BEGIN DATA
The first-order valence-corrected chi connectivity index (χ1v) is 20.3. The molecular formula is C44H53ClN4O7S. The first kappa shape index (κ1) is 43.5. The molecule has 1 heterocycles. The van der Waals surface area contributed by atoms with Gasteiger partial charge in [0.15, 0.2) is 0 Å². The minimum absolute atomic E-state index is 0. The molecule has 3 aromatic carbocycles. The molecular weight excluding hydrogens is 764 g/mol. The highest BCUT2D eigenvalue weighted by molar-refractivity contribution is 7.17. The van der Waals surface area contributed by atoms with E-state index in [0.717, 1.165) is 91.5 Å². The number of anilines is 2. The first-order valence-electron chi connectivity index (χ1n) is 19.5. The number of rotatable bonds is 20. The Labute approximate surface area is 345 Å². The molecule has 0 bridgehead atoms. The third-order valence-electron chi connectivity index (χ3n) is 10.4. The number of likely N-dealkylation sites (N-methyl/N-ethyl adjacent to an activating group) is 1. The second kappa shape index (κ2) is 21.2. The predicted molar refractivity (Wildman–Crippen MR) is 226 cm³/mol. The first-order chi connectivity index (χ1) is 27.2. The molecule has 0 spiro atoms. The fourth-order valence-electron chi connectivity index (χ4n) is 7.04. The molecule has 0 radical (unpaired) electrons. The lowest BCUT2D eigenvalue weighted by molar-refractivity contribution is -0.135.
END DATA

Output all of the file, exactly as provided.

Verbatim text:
The first-order valence-corrected chi connectivity index (χ1v) is 20.3. The molecular formula is C44H53ClN4O7S. The first kappa shape index (κ1) is 43.5. The molecule has 1 heterocycles. The van der Waals surface area contributed by atoms with Gasteiger partial charge in [0.15, 0.2) is 0 Å². The minimum absolute atomic E-state index is 0. The molecule has 3 aromatic carbocycles. The molecular weight excluding hydrogens is 764 g/mol. The highest BCUT2D eigenvalue weighted by molar-refractivity contribution is 7.17. The van der Waals surface area contributed by atoms with E-state index in [0.717, 1.165) is 91.5 Å². The number of anilines is 2. The first-order valence-electron chi connectivity index (χ1n) is 19.5. The number of rotatable bonds is 20. The Labute approximate surface area is 345 Å². The molecule has 0 bridgehead atoms. The third-order valence-electron chi connectivity index (χ3n) is 10.4. The number of likely N-dealkylation sites (N-methyl/N-ethyl adjacent to an activating group) is 1. The second kappa shape index (κ2) is 21.2. The predicted molar refractivity (Wildman–Crippen MR) is 226 cm³/mol. The first-order chi connectivity index (χ1) is 27.2. The molecule has 0 spiro atoms. The fourth-order valence-electron chi connectivity index (χ4n) is 7.04. The molecule has 0 radical (unpaired) electrons. The lowest BCUT2D eigenvalue weighted by molar-refractivity contribution is -0.135.